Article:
New IRISS Insight: Shaping the criminal justice system

A new Insight entitled, Shaping the criminal justice system: The role of those supported by criminal justice services, has been published.

It focuses on the issue of involving those who have offended in shaping the criminal justice system, exploring the different models of involvement, the effectiveness of different approaches and the implications for Criminal Justice Social Work services.

The Insight was written by Beth Weaver (Glasgow School of Social Work, University of Strathclyde) and Claire Lightowler (IRISS).

This is one of a series of reports providing the social services workforce with brief, accessible and practice-oriented summaries of published evidence on key topics.

You can view and download the Insight on the IRISS website.

3 thoughts on “New IRISS Insight: Shaping the criminal justice system”

  1. This is a helpful and up-to-date overview of (ex)offenders as contributors to better services. I like the way it brings together the different ways in which service users can contribute to shaping better services.

    There is of course a critical distinction to be made between contributions in the form of giving feedback and suggestions about services and contributions in the form of getting involved in providing some of those services themselves. The second category has bigger implications with drawbacks for both sides (e.g. issues of reliability; getting paid) and more radical outcomes in changing perceptions of (ex)offenders and in the effectiveness of supporting the resettlement and ‘reform’ of others.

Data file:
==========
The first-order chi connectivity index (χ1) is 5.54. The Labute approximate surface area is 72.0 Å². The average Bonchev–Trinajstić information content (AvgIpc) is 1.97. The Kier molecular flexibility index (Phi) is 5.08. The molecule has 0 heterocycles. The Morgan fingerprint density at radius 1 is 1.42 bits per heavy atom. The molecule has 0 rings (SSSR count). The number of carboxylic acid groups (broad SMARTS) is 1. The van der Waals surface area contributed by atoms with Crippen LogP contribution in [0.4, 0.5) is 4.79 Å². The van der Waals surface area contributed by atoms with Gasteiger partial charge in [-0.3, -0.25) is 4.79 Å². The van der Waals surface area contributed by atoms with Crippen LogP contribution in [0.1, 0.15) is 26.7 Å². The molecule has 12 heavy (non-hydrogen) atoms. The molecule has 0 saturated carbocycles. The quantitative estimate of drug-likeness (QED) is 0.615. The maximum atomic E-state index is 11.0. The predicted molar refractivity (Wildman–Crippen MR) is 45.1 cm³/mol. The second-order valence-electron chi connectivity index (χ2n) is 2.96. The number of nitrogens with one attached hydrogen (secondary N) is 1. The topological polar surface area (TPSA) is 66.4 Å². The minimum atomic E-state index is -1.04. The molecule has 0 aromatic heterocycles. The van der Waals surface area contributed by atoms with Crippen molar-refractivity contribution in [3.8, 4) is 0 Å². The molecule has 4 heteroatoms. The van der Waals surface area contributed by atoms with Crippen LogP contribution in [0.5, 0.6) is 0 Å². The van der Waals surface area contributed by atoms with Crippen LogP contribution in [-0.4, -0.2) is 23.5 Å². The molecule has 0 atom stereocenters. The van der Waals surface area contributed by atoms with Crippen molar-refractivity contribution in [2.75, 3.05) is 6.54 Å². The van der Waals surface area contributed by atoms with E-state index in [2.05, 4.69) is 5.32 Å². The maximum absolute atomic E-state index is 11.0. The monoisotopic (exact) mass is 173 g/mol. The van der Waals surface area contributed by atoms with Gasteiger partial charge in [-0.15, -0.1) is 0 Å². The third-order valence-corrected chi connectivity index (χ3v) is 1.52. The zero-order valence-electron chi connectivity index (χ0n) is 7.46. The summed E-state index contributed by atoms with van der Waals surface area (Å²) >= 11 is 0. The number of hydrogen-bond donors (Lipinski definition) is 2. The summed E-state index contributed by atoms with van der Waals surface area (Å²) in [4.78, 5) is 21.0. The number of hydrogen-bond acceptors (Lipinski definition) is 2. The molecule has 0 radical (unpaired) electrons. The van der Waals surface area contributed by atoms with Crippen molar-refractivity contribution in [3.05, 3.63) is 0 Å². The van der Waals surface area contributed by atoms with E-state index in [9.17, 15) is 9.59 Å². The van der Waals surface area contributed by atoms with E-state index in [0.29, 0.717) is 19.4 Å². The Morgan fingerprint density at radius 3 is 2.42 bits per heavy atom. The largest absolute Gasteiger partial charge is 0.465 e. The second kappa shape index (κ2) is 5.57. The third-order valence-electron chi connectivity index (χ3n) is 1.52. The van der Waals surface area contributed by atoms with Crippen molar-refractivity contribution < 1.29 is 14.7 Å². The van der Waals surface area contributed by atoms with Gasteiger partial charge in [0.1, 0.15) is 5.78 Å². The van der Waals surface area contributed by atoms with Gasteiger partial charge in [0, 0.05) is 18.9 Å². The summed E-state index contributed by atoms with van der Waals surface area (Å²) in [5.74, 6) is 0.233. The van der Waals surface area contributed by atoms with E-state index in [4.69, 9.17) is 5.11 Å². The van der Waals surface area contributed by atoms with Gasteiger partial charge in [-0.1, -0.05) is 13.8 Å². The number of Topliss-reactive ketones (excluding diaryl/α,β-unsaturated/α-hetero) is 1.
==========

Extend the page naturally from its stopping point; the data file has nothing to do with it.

One thing that struck me on reading this is the indirectness of the phrase ‘those supported by criminal justice services’, though I appreciate the correctness of it. ‘Service user’ isn’t much better. There has never really been an improvement on ‘client’ in the sense of someone to whom a service is delivered. But when, as in this insight paper, the subject concerns the helped becoming helpers, recipients becoming givers, those who have once ‘done wrong’ now ‘doing good’, then the honest label of ‘ex-offender’ helps bring home the radical shift in role and in perceptions that are at stake.

    Like

  2. This is a useful up-to-date overview of (ex)offenders as contributors to better services. I like the way it brings together the different ways in which service users can contribute to shaping better services.

    There is of course a critical distinction to be made between contributions in the form of giving feedback and suggestions about services and contributions in the form of getting involved in providing some of those services themselves. The second category has bigger implications with drawbacks for both sides (e.g. issues of reliability; getting paid) and more radical outcomes in changing perceptions of (ex)offenders and in the effectiveness of supporting the resettlement and ‘reform’ of others.

    One thing that struck me on reading this is the indirectness of the phrase ‘those supported by criminal justice services’, though I appreciate the correctness of it. ‘Service user’ isn’t much better. There has never really been an improvement on ‘client’ in the sense of someone to whom a service is delivered. But when, as in this insight paper, the subject concerns the helped becoming helpers, recipients becoming givers, those who have once ‘done wrong’ now ‘doing good’, then the honest label of ‘ex-offender’ helps bring home the radical shift in role and in perceptions that are at stake.

    Like

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